Article: Electrophysiology and Electrodiagnosis of the Post-Polio Motor Unit
Article: Stimulation frequency-dependent neuromuscular junction transmission defects in patients with prior poliomyelitis

[ Index ]

GP

Title: Polio returns to haunt G.P.'s
[ Full Text Here ] Author(s): Thomas Moore
Original Publication: GP November 1992
Abstract/Extract: Up to two thirds of people who suffered paralytic polio as children are likely to develop new symptoms similar to motor neurone disease.

[ Index ]

Grant, C., BSC(Physio)

For articles with Grant, C., BSC(Physio) as co-author or contributor see the following catalogue entries:

W - Walker, J.M., Ph.D.
Article: Did you have acute poliomyelitis? An Explanation for Polio Survivors about Post Polio Sequelae

[ Index ]

Grimby, Gunnar, MD, PhD

Professor of Rehabilitation Medicine, Sahlgrenska University. See GÖTEBORGS UNIVERSITET / GÖTEBORG UNIVERSITY Avdelningen för rehabiliteringsmedicin / Department of Rehabilitation Medicine.

Title: Endurance Training Effect on Individuals With Postpoliomyelitis
[ Full Text Here ] Author(s): Brian Ernstoff, MD, Hakon Wetterqvist, MD, PhD, Henry Kvist, MD, PhD, Gunnar Grimby, MD, PhD
Original Publication: Arch Phys Med Rehabil 1996;77:843-8.
Abstract/Extract:

Objective: To determine the effects of an endurance training program on the exercise capacity and muscle structure and function in individuals with postpolio syndrome.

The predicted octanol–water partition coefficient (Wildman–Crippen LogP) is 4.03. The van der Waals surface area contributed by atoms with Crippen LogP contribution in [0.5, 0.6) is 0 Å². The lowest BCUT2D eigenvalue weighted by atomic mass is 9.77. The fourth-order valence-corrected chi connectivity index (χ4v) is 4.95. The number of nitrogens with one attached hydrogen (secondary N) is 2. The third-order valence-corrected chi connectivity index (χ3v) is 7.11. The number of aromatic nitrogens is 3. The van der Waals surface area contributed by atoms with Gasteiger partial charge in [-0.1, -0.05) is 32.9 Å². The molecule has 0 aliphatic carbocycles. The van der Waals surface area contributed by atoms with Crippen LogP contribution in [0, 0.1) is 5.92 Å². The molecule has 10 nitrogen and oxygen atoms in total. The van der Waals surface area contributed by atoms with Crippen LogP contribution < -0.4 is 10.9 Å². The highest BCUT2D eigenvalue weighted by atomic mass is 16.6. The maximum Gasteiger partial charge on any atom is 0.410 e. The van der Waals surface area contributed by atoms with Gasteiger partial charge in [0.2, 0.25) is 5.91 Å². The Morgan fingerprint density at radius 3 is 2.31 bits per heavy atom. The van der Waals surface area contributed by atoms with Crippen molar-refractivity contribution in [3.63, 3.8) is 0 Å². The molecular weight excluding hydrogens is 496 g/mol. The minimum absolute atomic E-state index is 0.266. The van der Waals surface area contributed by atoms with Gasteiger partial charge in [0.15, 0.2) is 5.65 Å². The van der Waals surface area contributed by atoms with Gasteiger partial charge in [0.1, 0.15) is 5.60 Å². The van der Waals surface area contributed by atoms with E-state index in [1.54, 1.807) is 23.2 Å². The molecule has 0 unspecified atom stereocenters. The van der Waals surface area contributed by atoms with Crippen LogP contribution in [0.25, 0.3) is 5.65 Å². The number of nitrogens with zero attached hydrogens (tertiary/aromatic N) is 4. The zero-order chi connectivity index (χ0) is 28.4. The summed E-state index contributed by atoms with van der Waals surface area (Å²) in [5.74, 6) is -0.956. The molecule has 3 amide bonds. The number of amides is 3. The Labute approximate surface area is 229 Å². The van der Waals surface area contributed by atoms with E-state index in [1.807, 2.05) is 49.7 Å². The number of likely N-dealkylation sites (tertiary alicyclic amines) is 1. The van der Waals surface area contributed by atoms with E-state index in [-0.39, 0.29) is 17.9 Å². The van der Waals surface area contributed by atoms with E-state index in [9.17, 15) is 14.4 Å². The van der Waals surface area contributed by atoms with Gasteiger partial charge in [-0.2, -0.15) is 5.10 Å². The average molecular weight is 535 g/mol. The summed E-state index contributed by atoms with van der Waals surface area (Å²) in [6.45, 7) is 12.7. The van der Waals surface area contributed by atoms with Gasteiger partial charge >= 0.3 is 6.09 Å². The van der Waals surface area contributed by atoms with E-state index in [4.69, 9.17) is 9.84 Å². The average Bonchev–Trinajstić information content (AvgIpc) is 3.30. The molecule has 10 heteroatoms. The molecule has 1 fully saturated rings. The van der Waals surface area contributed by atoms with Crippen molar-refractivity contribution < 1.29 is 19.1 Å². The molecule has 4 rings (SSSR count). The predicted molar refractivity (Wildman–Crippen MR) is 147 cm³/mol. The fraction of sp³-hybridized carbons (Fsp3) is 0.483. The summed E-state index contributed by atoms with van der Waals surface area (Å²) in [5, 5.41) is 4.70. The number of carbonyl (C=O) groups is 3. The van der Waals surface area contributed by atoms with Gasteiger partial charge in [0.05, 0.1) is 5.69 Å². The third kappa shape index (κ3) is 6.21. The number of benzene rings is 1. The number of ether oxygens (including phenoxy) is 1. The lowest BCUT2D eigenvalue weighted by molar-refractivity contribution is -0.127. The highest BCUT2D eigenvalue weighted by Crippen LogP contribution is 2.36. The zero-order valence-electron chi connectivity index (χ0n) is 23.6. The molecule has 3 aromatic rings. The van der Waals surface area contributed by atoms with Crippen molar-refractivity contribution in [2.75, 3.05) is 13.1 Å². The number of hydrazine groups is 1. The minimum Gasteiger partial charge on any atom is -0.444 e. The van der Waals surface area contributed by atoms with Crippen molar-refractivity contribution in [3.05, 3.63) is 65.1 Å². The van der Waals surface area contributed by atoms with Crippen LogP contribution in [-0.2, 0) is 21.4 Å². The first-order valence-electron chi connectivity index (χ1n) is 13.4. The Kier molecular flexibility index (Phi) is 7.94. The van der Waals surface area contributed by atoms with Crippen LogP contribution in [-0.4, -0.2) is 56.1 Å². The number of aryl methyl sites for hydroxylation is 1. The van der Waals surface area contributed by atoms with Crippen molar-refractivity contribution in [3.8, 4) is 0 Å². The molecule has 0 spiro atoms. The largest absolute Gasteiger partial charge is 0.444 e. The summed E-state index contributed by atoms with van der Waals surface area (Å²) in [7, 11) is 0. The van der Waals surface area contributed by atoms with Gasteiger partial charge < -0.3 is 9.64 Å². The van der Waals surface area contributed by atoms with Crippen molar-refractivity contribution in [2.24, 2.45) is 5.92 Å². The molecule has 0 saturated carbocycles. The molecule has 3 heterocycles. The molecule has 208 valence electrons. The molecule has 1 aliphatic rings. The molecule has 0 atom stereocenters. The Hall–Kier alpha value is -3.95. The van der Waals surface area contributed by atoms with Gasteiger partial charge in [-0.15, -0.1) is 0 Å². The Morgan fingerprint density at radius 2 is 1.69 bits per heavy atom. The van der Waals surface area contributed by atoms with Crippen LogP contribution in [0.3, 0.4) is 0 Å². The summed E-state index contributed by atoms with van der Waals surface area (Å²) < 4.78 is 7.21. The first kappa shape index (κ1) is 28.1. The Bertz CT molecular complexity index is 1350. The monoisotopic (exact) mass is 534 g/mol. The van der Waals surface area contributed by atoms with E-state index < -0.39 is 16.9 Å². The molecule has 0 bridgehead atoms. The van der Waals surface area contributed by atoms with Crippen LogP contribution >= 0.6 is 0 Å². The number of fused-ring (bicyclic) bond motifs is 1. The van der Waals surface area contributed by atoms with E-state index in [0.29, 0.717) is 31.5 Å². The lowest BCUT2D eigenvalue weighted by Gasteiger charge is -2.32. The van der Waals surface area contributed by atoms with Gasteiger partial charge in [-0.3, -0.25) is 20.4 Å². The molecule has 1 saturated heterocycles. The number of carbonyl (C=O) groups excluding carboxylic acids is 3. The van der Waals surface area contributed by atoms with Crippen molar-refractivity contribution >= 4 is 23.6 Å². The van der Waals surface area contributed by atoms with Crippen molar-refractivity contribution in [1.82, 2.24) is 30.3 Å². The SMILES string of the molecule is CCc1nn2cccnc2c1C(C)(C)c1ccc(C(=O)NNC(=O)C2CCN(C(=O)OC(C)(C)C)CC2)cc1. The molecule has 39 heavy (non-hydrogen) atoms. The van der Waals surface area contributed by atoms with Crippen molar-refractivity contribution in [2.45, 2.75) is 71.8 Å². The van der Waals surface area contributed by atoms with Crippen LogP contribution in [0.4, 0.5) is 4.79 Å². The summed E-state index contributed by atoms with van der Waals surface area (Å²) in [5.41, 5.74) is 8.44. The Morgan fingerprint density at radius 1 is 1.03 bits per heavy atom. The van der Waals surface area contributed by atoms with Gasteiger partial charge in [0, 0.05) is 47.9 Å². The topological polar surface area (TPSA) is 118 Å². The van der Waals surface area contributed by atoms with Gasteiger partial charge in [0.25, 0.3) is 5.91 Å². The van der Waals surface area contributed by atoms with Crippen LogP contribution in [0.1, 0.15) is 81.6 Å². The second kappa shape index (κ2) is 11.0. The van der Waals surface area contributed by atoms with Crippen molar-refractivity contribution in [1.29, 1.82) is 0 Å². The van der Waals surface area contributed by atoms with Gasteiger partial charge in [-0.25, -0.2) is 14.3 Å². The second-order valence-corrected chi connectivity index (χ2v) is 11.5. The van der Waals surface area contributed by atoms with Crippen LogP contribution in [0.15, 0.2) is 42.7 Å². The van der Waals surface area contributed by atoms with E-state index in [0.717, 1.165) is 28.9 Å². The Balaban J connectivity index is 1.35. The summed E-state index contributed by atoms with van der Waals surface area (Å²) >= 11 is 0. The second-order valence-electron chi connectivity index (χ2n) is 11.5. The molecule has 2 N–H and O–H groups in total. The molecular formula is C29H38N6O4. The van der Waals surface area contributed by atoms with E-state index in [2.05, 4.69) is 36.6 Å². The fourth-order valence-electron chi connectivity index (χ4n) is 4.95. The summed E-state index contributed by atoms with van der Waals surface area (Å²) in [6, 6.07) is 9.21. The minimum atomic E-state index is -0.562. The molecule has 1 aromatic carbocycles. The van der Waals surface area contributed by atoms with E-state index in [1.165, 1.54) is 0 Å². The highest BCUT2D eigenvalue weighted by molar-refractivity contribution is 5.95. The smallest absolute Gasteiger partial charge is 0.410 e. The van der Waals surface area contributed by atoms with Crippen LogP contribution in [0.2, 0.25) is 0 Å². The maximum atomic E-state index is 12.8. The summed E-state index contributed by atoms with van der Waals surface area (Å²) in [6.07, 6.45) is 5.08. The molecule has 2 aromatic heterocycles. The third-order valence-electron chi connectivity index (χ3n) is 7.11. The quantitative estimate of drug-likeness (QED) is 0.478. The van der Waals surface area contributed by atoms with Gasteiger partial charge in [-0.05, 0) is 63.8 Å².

Design: Preexercise and postexercise testing was performed with muscle strength evaluations using isokinetic testing as well as hand-held Myometer. Muscle fatigue was determined by use of isokinetic testing, and endurance was determined by exercise testing. Enzymatic evaluation was performed with muscle biopsies taken at the same site; preexercise and postexercise muscle cross-sectional area was measured by computed tomography. Disability and psychosocial evaluation was performed by a Functional Status Questionnaire.

Setting: A university.

Subjects: Seventeen postpolio subjects ranging in age from 39 to 49 years volunteered for a 6-month combined endurance and strength training program. They had a history of acute poliomyelitis at least 25 years earlier and were able to walk with or without aid.

Intervention: Twelve of the subjects (mean age 42 years) completed the program, attending an average of 29 sessions, which were offered for 60 minutes twice a week.

Main Outcome Measures: Strength, endurance, enzymatic activity, and cross-sectional area were measured 3 months before the beginning of training, just before training, and at the completion of the exercise program.